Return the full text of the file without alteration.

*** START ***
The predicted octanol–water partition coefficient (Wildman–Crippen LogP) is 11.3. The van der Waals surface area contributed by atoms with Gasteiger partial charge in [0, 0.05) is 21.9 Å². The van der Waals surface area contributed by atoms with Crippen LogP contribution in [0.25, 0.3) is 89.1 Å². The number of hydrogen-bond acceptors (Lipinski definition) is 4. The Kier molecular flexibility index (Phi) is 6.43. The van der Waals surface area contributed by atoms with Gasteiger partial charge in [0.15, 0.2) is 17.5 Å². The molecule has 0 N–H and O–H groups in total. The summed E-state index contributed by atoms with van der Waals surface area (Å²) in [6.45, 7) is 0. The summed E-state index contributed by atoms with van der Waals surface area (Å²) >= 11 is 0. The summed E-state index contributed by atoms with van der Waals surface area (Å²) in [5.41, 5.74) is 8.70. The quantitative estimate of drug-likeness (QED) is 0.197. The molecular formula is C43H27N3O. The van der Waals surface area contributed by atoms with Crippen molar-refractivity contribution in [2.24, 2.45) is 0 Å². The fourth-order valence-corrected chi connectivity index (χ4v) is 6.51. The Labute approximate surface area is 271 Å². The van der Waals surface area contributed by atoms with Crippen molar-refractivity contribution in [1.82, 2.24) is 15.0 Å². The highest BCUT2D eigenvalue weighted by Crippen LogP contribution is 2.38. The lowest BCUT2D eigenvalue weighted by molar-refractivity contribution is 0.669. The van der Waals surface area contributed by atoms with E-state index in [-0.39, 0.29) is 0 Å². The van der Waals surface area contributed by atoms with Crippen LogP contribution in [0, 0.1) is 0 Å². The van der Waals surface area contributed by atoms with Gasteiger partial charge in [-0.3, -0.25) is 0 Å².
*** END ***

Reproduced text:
The predicted octanol–water partition coefficient (Wildman–Crippen LogP) is 11.3. The van der Waals surface area contributed by atoms with Gasteiger partial charge in [0, 0.05) is 21.9 Å². The van der Waals surface area contributed by atoms with Crippen LogP contribution in [0.25, 0.3) is 89.1 Å². The number of hydrogen-bond acceptors (Lipinski definition) is 4. The Kier molecular flexibility index (Phi) is 6.43. The van der Waals surface area contributed by atoms with Gasteiger partial charge in [0.15, 0.2) is 17.5 Å². The molecule has 0 N–H and O–H groups in total. The summed E-state index contributed by atoms with van der Waals surface area (Å²) in [6.45, 7) is 0. The summed E-state index contributed by atoms with van der Waals surface area (Å²) >= 11 is 0. The summed E-state index contributed by atoms with van der Waals surface area (Å²) in [5.41, 5.74) is 8.70. The quantitative estimate of drug-likeness (QED) is 0.197. The molecular formula is C43H27N3O. The van der Waals surface area contributed by atoms with Crippen molar-refractivity contribution in [2.24, 2.45) is 0 Å². The fourth-order valence-corrected chi connectivity index (χ4v) is 6.51. The Labute approximate surface area is 271 Å². The van der Waals surface area contributed by atoms with Crippen molar-refractivity contribution in [1.82, 2.24) is 15.0 Å². The highest BCUT2D eigenvalue weighted by Crippen LogP contribution is 2.38. The lowest BCUT2D eigenvalue weighted by molar-refractivity contribution is 0.669. The van der Waals surface area contributed by atoms with E-state index in [-0.39, 0.29) is 0 Å². The van der Waals surface area contributed by atoms with Crippen LogP contribution in [0, 0.1) is 0 Å². The van der Waals surface area contributed by atoms with Gasteiger partial charge in [-0.3, -0.25) is 0 Å².